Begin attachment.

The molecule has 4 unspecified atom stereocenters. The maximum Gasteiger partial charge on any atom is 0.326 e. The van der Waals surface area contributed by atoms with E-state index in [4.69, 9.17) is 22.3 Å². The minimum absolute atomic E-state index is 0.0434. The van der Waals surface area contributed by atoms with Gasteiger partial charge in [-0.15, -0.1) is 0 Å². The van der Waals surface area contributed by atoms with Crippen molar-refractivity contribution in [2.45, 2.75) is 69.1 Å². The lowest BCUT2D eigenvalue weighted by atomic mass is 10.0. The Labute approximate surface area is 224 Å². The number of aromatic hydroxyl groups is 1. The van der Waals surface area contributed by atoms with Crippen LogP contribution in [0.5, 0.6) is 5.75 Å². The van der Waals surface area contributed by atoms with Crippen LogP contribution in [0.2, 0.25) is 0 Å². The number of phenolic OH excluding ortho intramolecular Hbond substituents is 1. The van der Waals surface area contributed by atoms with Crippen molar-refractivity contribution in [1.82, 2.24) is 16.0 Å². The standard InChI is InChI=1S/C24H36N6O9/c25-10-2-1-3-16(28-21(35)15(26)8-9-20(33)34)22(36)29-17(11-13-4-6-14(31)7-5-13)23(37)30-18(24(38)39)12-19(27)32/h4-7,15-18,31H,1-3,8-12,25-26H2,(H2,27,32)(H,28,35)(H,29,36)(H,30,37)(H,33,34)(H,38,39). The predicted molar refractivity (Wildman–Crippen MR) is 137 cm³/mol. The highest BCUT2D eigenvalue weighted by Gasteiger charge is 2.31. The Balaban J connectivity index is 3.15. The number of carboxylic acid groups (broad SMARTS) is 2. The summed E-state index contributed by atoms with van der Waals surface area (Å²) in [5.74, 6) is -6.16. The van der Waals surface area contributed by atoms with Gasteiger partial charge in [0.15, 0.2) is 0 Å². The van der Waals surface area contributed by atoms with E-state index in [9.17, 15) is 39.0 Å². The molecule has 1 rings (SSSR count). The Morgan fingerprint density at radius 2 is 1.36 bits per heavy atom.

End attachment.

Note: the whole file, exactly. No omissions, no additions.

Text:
The molecule has 4 unspecified atom stereocenters. The maximum Gasteiger partial charge on any atom is 0.326 e. The van der Waals surface area contributed by atoms with E-state index in [4.69, 9.17) is 22.3 Å². The minimum absolute atomic E-state index is 0.0434. The van der Waals surface area contributed by atoms with Gasteiger partial charge in [-0.15, -0.1) is 0 Å². The van der Waals surface area contributed by atoms with Crippen molar-refractivity contribution in [2.45, 2.75) is 69.1 Å². The lowest BCUT2D eigenvalue weighted by atomic mass is 10.0. The Labute approximate surface area is 224 Å². The number of aromatic hydroxyl groups is 1. The van der Waals surface area contributed by atoms with Crippen LogP contribution in [0.5, 0.6) is 5.75 Å². The van der Waals surface area contributed by atoms with Crippen LogP contribution in [0.2, 0.25) is 0 Å². The number of phenolic OH excluding ortho intramolecular Hbond substituents is 1. The van der Waals surface area contributed by atoms with Crippen molar-refractivity contribution in [1.82, 2.24) is 16.0 Å². The standard InChI is InChI=1S/C24H36N6O9/c25-10-2-1-3-16(28-21(35)15(26)8-9-20(33)34)22(36)29-17(11-13-4-6-14(31)7-5-13)23(37)30-18(24(38)39)12-19(27)32/h4-7,15-18,31H,1-3,8-12,25-26H2,(H2,27,32)(H,28,35)(H,29,36)(H,30,37)(H,33,34)(H,38,39). The predicted molar refractivity (Wildman–Crippen MR) is 137 cm³/mol. The highest BCUT2D eigenvalue weighted by Gasteiger charge is 2.31. The Balaban J connectivity index is 3.15. The number of carboxylic acid groups (broad SMARTS) is 2. The summed E-state index contributed by atoms with van der Waals surface area (Å²) in [5.74, 6) is -6.16. The van der Waals surface area contributed by atoms with Gasteiger partial charge in [0.15, 0.2) is 0 Å². The van der Waals surface area contributed by atoms with E-state index in [9.17, 15) is 39.0 Å². The molecule has 1 rings (SSSR count). The Morgan fingerprint density at radius 2 is 1.36 bits per heavy atom.